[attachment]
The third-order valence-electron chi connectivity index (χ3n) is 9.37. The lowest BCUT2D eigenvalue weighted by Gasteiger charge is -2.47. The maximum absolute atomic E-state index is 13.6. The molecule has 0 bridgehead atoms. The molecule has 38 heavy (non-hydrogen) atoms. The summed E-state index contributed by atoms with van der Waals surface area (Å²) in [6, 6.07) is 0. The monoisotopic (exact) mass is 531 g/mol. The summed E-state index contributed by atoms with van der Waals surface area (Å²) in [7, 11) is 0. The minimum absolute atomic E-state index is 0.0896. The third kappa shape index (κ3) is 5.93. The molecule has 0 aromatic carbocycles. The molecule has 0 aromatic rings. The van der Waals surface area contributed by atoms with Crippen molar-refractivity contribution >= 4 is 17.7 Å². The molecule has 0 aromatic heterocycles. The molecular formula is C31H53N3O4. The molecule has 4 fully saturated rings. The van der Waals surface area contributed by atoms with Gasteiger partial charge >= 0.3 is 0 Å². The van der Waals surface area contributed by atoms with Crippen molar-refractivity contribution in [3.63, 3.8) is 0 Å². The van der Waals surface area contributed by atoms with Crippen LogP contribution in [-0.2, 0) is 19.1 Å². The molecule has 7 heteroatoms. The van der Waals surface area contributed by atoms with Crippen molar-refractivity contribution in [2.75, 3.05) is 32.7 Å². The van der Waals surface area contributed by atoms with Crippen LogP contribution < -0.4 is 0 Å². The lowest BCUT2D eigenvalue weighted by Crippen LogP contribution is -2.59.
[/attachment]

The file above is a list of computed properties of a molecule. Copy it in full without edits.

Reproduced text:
The third-order valence-electron chi connectivity index (χ3n) is 9.37. The lowest BCUT2D eigenvalue weighted by Gasteiger charge is -2.47. The maximum absolute atomic E-state index is 13.6. The molecule has 0 bridgehead atoms. The molecule has 38 heavy (non-hydrogen) atoms. The summed E-state index contributed by atoms with van der Waals surface area (Å²) in [6, 6.07) is 0. The monoisotopic (exact) mass is 531 g/mol. The summed E-state index contributed by atoms with van der Waals surface area (Å²) in [7, 11) is 0. The minimum absolute atomic E-state index is 0.0896. The third kappa shape index (κ3) is 5.93. The molecule has 0 aromatic carbocycles. The molecule has 0 aromatic rings. The van der Waals surface area contributed by atoms with Crippen molar-refractivity contribution >= 4 is 17.7 Å². The molecule has 0 aromatic heterocycles. The molecular formula is C31H53N3O4. The molecule has 4 fully saturated rings. The van der Waals surface area contributed by atoms with Gasteiger partial charge >= 0.3 is 0 Å². The van der Waals surface area contributed by atoms with Crippen molar-refractivity contribution in [3.63, 3.8) is 0 Å². The van der Waals surface area contributed by atoms with Crippen LogP contribution in [-0.2, 0) is 19.1 Å². The molecule has 7 heteroatoms. The van der Waals surface area contributed by atoms with Crippen molar-refractivity contribution in [2.75, 3.05) is 32.7 Å². The van der Waals surface area contributed by atoms with Crippen LogP contribution < -0.4 is 0 Å². The lowest BCUT2D eigenvalue weighted by Crippen LogP contribution is -2.59.